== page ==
In the North, there is a phantom project of Pechora LNG implying the construction of a sea terminal in Indiga. There are talks about the expansion of this project with the construction of additional facilities for oil cargo and even containers while in reality the initial plans have not been executed yet.

    "Now we are working together to prepare an investment passport of the seaport in Indiga. And we are expanding prospects, considering the construction of not only a terminal for shipments of LNG, but also mull over an oil terminal and a container terminal, since it is possible to build a road that would run from Indiga to Orenburg region, through the Perm region and further towards the Urals and Siberia. It length would be about 2,000 km. This is a strategic path, the path of development, and we can build this only in conjunction with other regions of Russia", Igor Koshin, head of Nenets Autonomous Region has commented recently.

    Under the project, a floating LNG plant is to be located in the area of Indiga, with a 300-km-long pipeline linking it with deposits in the Pechora. Port Indiga was planned as a deep-water port with depths of about 17 m. The project investors are Alltech Group and Rosneft.

    As for the Far East, in November 2013 Vladimir Miklushevsky, Governor of the Primorsky Territory, and Gazprom CEO Alexei Miller signed a Memorandum of Understanding (MoU) and cooperation agreement for implementation of the LNG plant construction project in Primorye.

    The project is moving on slowly though: In December 2014, Gazprom LNG Vladivostok obtained positive conclusion from the state expert appraisal board following the review of project documentation and engineering survey results and assessment of the project facilities construction Phase 1 compliance. The first phase of the three-phased Primorye LNG project includes commencing works on the Lomonosov Peninsula, the Khasan district. The second phase includes construction of facilities of a marine LNG export terminal and a cargo terminal, and finally the third phase - the construction of the plant itself. The LNG plant is scheduled to start production in Q4 2018.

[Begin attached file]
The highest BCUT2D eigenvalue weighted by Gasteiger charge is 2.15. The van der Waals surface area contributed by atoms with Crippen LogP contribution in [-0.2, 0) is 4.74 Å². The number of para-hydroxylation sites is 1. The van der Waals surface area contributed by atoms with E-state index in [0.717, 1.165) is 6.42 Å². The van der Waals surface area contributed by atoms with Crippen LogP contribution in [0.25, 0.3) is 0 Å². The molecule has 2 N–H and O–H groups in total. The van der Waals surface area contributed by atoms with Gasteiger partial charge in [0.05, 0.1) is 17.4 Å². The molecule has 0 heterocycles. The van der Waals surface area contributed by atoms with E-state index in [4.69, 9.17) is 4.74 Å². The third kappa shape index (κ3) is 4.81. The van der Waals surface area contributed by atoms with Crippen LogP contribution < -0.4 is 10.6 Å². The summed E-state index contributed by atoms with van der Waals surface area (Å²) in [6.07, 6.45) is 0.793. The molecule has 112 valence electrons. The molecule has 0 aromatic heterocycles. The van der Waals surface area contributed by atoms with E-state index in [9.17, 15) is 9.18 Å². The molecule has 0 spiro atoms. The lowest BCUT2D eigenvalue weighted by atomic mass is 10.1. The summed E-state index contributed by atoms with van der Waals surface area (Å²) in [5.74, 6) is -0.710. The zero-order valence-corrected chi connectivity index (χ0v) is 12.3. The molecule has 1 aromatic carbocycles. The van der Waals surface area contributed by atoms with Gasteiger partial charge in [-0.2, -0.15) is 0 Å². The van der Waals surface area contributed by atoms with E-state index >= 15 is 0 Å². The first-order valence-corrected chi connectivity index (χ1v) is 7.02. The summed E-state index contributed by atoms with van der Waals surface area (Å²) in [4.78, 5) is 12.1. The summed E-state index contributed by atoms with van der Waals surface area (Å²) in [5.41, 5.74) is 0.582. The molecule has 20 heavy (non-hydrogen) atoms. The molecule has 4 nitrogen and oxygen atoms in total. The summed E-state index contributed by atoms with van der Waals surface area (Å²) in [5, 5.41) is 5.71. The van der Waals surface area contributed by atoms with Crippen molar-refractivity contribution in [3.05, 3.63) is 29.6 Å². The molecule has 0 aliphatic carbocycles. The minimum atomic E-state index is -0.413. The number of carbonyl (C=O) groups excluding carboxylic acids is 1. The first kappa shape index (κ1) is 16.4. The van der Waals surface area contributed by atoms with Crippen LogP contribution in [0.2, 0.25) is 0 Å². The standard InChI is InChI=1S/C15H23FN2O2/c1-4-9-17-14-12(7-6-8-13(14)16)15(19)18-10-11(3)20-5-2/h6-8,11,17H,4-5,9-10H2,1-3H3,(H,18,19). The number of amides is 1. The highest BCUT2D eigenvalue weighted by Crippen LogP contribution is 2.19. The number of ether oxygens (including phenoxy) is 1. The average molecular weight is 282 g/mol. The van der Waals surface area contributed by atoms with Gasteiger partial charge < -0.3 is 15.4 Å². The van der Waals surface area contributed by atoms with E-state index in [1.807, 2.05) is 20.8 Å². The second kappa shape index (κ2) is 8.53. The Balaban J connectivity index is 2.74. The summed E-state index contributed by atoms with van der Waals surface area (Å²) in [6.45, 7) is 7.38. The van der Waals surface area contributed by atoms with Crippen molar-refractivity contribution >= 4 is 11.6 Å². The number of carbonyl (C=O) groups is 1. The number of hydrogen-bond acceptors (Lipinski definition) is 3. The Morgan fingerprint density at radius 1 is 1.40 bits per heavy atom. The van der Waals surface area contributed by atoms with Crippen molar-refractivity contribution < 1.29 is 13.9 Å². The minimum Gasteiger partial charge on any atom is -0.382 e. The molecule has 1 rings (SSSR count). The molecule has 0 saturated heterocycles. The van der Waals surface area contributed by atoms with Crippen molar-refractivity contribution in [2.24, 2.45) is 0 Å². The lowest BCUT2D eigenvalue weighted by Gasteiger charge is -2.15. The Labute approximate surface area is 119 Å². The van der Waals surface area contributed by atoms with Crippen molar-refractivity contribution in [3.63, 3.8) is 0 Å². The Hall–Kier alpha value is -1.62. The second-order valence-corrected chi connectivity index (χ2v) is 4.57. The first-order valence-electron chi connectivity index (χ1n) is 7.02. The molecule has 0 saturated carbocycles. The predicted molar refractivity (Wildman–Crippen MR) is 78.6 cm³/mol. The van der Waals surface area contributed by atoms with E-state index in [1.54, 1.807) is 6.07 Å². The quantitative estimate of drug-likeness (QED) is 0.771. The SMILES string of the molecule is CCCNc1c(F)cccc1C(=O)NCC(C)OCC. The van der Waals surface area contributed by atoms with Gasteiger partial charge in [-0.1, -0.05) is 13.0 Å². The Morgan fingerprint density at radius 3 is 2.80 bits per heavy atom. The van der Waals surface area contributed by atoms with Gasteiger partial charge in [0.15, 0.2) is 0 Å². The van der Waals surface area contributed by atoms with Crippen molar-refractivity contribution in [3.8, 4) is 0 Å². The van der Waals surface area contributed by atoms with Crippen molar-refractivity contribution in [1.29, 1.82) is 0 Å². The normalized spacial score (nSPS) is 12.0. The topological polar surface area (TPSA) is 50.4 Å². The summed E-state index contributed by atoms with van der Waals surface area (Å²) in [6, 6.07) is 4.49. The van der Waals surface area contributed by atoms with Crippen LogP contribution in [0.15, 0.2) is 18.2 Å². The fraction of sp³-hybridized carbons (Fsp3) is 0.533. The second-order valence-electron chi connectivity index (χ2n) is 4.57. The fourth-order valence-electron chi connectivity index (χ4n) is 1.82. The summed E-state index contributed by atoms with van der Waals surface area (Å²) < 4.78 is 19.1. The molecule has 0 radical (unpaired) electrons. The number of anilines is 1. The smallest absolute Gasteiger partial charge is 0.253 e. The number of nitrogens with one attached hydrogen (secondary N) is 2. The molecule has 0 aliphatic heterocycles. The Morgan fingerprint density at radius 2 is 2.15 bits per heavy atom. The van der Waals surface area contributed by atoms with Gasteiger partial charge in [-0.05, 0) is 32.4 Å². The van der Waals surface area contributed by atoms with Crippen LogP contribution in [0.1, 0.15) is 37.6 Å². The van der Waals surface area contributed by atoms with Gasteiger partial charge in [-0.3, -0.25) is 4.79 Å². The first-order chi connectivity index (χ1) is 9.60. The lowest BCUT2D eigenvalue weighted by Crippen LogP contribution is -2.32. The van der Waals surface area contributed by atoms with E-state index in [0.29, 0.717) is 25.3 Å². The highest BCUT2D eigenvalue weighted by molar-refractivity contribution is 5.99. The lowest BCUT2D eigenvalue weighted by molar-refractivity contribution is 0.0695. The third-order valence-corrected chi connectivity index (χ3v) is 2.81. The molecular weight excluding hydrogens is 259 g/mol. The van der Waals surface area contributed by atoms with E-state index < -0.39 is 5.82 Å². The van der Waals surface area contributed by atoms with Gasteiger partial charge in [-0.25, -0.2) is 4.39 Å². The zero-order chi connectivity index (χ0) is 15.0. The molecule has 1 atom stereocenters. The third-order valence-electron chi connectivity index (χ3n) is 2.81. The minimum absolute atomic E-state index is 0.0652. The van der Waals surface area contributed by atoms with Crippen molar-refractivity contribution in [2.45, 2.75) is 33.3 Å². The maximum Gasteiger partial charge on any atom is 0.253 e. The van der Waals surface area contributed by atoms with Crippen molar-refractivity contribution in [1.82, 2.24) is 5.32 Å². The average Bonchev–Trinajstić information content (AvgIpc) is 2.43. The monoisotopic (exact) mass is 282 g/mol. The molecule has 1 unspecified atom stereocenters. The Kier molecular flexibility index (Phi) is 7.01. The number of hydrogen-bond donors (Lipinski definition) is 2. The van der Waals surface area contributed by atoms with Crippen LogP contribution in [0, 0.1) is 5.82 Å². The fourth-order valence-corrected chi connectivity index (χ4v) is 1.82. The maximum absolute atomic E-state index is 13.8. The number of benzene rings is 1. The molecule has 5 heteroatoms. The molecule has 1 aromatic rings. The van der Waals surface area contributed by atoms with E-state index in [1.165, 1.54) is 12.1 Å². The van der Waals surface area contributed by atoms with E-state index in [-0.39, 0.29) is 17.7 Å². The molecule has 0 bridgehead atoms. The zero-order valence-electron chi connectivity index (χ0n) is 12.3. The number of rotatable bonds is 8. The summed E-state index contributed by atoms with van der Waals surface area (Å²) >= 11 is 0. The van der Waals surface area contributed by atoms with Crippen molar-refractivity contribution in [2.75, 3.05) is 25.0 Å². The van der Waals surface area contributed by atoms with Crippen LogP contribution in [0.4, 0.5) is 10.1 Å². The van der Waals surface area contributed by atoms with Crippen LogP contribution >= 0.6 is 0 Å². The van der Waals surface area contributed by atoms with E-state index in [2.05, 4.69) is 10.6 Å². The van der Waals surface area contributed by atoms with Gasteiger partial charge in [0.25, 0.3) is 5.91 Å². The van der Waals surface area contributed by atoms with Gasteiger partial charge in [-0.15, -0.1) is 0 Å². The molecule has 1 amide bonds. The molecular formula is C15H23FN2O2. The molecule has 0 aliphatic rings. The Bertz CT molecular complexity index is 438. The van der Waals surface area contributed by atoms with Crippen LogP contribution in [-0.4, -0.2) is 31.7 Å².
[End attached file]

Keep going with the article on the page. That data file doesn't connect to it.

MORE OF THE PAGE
Nevertheless, some experts are skeptical about the project’s commercial viability as we wrote earlier >>>> 

    Murmansk hub

    Meanwhile, the year of 2014 saw the launch of the project on comprehensive development of Murmansk Transportation Hub. Maxim Sokolov, Transport Minister of the Russian Federation, and Marina Kovtun, Acting Governor of the Murmansk Region, have kicked off the first phase of the project. They have officially announced the start of the construction of federally owned facilities within the framework of MTH project: railway line Vykhodnoy-Lavna line (via Tuloma bridge and Murmashy-2 station). The line is 46 kilometers long.

    In general, the Murmansk Region is among the leaders when it comes to the number of marine transport projects announced this year. For example, Rosneft is looking into development of Murmansk port based facilities for transshipment and regasification of LNG, transshipment and refining of oil from Arctic fields. Bashneft and Gazprom Neft also have ambitious plans on creation of oil and oil product transshipment facilities in Murmansk. Rosneft has already started creating a base for development of Arctic fields with shipbuilding and ship repair facilities.

    More over, Murmansk is going to become a port-hub for the Arctic container line which requires the construction of a container terminal and involvement of refrigerating facilities of the fishery port. The coming year will cast light on the prospects of these plans.

    Generally speaking, it is difficult to forecast amid the current foreign policy and economic situation. Evidently, it is the beginning of the budget savings period, reappraisal of investments and terms of implementation as well as revision of the plans.

    Vitaly Chernov